Marketing Effectiveness
Leveraging New Technologies and Marketing Platforms

This Week In Marketing: Keeping CMOs in the Know

Mariah Taylor
August 03, 2016

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Sometimes the week’s advertising news includes the storyline of one app (ahem, Instagram) blatantly stealing another’s ideas in a desperate attempt to get downloads. But other times, the ad world can surprise you. This week’s marketing news shows us that, while the not-so-inspiring attempts at marketing still exist, so do some pretty innovative ones.

For instance…

According to an article in Ad Age, an advertising coalition called Saturday Morning is setting out to promote social change around racial inequality. Formed by four African-American creative leaders, the project seeks to create “a peace-based technology in service of ending the cycle of violence and fear caused by racial bias and injustice,” said Keith Cartwright, Co-Founder of Saturday Morning.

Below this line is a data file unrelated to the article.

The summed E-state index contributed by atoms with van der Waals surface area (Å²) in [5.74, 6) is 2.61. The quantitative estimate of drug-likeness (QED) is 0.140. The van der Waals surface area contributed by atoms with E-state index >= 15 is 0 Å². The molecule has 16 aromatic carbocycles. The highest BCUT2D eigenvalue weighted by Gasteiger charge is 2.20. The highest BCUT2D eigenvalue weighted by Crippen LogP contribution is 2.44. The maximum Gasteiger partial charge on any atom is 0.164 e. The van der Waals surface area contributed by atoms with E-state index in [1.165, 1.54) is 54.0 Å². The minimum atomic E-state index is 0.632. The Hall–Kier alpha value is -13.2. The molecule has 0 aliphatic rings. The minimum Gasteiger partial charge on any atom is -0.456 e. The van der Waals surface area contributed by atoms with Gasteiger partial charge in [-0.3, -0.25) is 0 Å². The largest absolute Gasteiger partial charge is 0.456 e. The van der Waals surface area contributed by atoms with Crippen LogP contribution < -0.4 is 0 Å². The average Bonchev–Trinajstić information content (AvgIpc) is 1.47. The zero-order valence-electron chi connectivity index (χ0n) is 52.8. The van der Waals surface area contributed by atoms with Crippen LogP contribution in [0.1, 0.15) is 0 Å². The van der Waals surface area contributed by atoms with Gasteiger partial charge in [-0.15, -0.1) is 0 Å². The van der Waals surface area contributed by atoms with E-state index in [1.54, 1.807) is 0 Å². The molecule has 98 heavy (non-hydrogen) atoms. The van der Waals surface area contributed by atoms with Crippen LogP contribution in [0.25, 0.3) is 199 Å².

There’s a lot of buzz around Instagram’s new Stories feature, mostly because it’s eerily similar to Snapchat’s landscape. According to Adweek, Instagram Stories will let users capture daily moments in a format that disappears after 24 hours. Instagram reps state that the feature will relieve users of over-posting. Snapchat’s thoughts exactly.

As MAW shares, Verizon just announced that it will acquire Fleetmatics, a leading global provider of fleet and mobile workforce management solutions. This comes shortly after last week’s news of its Yahoo acquisition, and not long after a move to acquire Telogis, Inc., a global, cloud-based mobile enterprise management software company. We’d say Verizon has some big plans at work.

Marketing Land reports that Facebook has begun testing mid-roll ads for long live broadcasts. The ad feature means that a group of publishers have the option to insert a short ad break in their Facebook Live videos, lasting 15 seconds or less. Back in the day, we called these commercial breaks.

OmniVirt, a startup offering 360-degree virtual reality advertising, is making the 360-degree VR ad game even more accessible. As Tech Crunch explains, the company’s portfolio includes a campaign with GE that ran on the New York Times website—one that doesn’t require downloading a separate app or a specific headset.

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